Principal, district shares plans to turn school around
By Andreas Butler
The recent release of school grades showed several local schools that serve Daytona Beach’s Black children struggling.
Palm Terrace Elementary, located at 1825 Dunn Ave., was one of them along with Westside Elementary and Champion Elementary.
After a school gets a “D’’ grade for the third straight year, the Florida Department of Education mandates that a third party come in to assist with operations to bring the school up to standard.
Palm Terrace got a D grade but was two points shy of a C. The school had improved 45 points or six percent from last year.
Learning Sciences International (LSI) based in West Palm Beach was selected by the Volusia County School district to assist Palm Terrace out of three finalists.
According to its website www.learningsciences.com, Learning Sciences provides standards-based, research-driven tools, technology, books, and professional development solutions for school improvement, school turnaround, school transformation, student-centered classrooms, observation and evaluation, curriculum, and leadership practices, resulting in rapid gains in student learning.
On Monday, a community meeting was held at the school to discuss the grade and what’s next.
Learning Sciences, school administration, faculty, parents and community members all got to speak and ask questions.
“Our approach is professional development for teachers and leadership coaching and support for the administration. We help with system structures and all the other components that go into the school,” commented Eric Paul, leadership coach for Learning Sciences.
The company will have a full-time faculty coach working with teachers daily and a leadership coach working with the administration 12 days a month.
“I’m an athlete at heart. It was like playing a championship game and losing by one point. Nobody likes to lose,” said Palm Terrace Principal Tucker Harris.
“I reflected and thought about it. We saw significant improvement. We just have a few more areas to improve in.”
‘A shared vision’
All consider the endeavor a partnership.
“LSI is a true partner. They aren’t here to take over or change anything, but to make things better. Their vision is a shared vision with our vision,” commented Rachel Hazel, interim chief academic officer for Volusia County Schools.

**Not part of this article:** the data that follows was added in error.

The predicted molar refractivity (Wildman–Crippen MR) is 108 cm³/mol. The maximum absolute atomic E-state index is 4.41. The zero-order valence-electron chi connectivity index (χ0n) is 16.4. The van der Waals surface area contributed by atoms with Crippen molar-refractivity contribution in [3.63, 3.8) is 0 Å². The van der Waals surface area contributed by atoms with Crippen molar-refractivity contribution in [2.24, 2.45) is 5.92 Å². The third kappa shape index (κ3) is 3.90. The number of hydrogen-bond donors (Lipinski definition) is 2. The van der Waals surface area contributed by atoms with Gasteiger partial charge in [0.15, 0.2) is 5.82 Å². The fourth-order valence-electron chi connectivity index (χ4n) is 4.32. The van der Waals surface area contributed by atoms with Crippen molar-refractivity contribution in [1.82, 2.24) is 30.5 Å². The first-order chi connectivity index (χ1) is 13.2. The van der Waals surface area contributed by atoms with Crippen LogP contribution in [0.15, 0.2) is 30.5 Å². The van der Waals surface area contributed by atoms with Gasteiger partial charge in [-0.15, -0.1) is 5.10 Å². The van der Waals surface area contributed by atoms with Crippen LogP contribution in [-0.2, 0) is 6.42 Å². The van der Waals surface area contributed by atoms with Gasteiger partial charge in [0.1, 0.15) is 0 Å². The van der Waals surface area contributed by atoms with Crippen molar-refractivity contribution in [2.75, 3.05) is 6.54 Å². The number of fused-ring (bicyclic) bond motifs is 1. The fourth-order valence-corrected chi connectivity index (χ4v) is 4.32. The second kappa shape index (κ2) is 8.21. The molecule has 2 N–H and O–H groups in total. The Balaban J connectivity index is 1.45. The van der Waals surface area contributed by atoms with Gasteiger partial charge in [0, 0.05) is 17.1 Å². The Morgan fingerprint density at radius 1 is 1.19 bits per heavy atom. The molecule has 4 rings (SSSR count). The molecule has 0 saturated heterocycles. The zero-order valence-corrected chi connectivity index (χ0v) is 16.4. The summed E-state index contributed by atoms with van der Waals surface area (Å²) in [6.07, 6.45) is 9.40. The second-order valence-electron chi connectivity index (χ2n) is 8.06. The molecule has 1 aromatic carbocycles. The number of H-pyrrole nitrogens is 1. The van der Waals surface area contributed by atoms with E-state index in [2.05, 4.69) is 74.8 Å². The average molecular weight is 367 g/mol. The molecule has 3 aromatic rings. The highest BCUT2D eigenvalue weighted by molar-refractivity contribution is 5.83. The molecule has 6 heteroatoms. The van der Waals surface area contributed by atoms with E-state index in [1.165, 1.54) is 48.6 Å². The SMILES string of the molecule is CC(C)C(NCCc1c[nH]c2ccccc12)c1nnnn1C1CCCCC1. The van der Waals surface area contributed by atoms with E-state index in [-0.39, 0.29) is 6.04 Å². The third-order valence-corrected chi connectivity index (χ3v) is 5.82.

Paul added, “We are all educators. We are all looking at the same thing. It’s truly a good collaboration between partners.”
Learning Strategies has been at the school since May.
Help for students, teachers
Palm Terrace has put practices in place to improve the following: behavior controls, addressing student’s emotional needs, and structure of the school day.
“Teachers struggled with a lot of behavior issues when I first got here. We have put in measures to deal with that. We have increased attendance and reduced referrals,’’ the principal said.
“We deal with the emotional needs of the children by listening to them. We have structured our school days to where teachers can focus more on teaching and students can get extra help and instruction.’’
Paul echoed, “They have done a lot of work in being ready to learn and their teachers having classroom control. It’s just a few more areas to improve in.”
Teacher retention was also discussed. Volusia County has a high number of vacancies. The school district hired more than 500 teachers last year. It’s unclear how many they lost. Palm Terrace has vacancies too.
“Teacher retention is a problem not only in our county but it’s a worldwide problem. We’ve attended conferences on this matter. We knew this was coming because a couple of years ago we had a bubble where a lot of teachers retired,” Hazel responded.
Palm Terrace faces several challenges when it comes to its grade.
The school has a large percentage of minority students, 97 percent of students are on free or reduced lunch, and a high number are tier I students, which deals with achievement and behavior.
“There many things that comes with poverty. Unfortunately, this county has high poverty numbers. Poverty brings challenges when it comes to learning. We’re aware of that. We try to address it along with social justice and inequality. We try to show our children love and give them hope,” Harris noted.
“When you do that, they learn. We try to help them be safe and full. I treat students like my own kids. We try to make an impact not only in student achievement but also touch lives.’’
The community also has stepped in and helped the school with resources.
“We have a ton of support, which has been amazing from the community and business community,’’ Harris said.
Company track record
Learning Sciences International has a track record turning around underperforming schools.
Most recently, it helped improve Mosley Elementary in Palatka and both Fairmount Park Elementary and Lakewood Elementary in St. Petersburg.
Paul added, “All those schools saw significant increases. Two of them jumped a letter grade from a D to a C. Lakewood didn’t jump a grade but improved significantly from being one of the worst-performing schools.”
A parent’s perspective
Brittany Parks, who has children attending the school expressed thoughts.
Parks told the Daytona Times,” The school is slowly making improvements. More time is needed. I think they are on the right track.
“The school does face several challenges. Children in the school also face several challenges that other kids don’t face. I don’t know what to think about the third-party operator yet,’’ she added.
This article originally appeared in the Daytona Times.